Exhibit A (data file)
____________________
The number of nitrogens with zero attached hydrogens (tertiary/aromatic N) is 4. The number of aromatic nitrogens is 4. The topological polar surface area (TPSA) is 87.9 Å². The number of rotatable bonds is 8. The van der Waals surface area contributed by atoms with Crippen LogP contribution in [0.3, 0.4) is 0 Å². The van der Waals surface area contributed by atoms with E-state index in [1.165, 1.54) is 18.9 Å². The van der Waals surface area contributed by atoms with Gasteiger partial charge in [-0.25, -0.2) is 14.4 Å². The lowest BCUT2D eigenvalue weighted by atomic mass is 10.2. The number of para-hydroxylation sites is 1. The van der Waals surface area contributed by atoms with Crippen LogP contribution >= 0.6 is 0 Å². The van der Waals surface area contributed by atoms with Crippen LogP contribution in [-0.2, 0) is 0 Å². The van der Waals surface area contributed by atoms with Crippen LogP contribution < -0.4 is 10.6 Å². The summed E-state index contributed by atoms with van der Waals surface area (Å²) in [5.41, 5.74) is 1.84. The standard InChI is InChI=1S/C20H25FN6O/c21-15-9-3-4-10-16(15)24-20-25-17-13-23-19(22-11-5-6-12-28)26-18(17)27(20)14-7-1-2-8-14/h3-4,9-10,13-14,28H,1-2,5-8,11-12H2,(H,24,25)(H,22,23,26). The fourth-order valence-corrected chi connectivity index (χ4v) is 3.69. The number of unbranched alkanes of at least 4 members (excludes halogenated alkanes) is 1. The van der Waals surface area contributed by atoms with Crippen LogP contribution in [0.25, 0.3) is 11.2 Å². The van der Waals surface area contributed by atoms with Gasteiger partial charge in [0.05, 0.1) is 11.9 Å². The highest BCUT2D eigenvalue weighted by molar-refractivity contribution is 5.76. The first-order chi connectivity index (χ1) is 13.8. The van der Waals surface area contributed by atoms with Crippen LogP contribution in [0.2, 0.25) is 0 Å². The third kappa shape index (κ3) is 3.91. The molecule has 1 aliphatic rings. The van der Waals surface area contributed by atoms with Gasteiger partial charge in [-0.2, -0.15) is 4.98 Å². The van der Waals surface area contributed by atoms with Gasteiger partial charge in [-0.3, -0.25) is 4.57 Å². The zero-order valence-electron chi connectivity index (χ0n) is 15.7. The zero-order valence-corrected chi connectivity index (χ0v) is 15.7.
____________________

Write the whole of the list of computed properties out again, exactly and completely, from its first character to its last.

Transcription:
The number of nitrogens with zero attached hydrogens (tertiary/aromatic N) is 4. The number of aromatic nitrogens is 4. The topological polar surface area (TPSA) is 87.9 Å². The number of rotatable bonds is 8. The van der Waals surface area contributed by atoms with Crippen LogP contribution in [0.3, 0.4) is 0 Å². The van der Waals surface area contributed by atoms with E-state index in [1.165, 1.54) is 18.9 Å². The van der Waals surface area contributed by atoms with Gasteiger partial charge in [-0.25, -0.2) is 14.4 Å². The lowest BCUT2D eigenvalue weighted by atomic mass is 10.2. The number of para-hydroxylation sites is 1. The van der Waals surface area contributed by atoms with Crippen LogP contribution >= 0.6 is 0 Å². The van der Waals surface area contributed by atoms with Crippen LogP contribution in [-0.2, 0) is 0 Å². The van der Waals surface area contributed by atoms with Crippen LogP contribution < -0.4 is 10.6 Å². The summed E-state index contributed by atoms with van der Waals surface area (Å²) in [5.41, 5.74) is 1.84. The standard InChI is InChI=1S/C20H25FN6O/c21-15-9-3-4-10-16(15)24-20-25-17-13-23-19(22-11-5-6-12-28)26-18(17)27(20)14-7-1-2-8-14/h3-4,9-10,13-14,28H,1-2,5-8,11-12H2,(H,24,25)(H,22,23,26). The fourth-order valence-corrected chi connectivity index (χ4v) is 3.69. The number of unbranched alkanes of at least 4 members (excludes halogenated alkanes) is 1. The van der Waals surface area contributed by atoms with Crippen LogP contribution in [0.25, 0.3) is 11.2 Å². The van der Waals surface area contributed by atoms with Gasteiger partial charge in [0.05, 0.1) is 11.9 Å². The highest BCUT2D eigenvalue weighted by molar-refractivity contribution is 5.76. The first-order chi connectivity index (χ1) is 13.8. The van der Waals surface area contributed by atoms with Crippen LogP contribution in [0.2, 0.25) is 0 Å². The third kappa shape index (κ3) is 3.91. The molecule has 1 aliphatic rings. The van der Waals surface area contributed by atoms with Gasteiger partial charge in [-0.2, -0.15) is 4.98 Å². The van der Waals surface area contributed by atoms with Gasteiger partial charge in [-0.3, -0.25) is 4.57 Å². The zero-order valence-electron chi connectivity index (χ0n) is 15.7. The zero-order valence-corrected chi connectivity index (χ0v) is 15.7.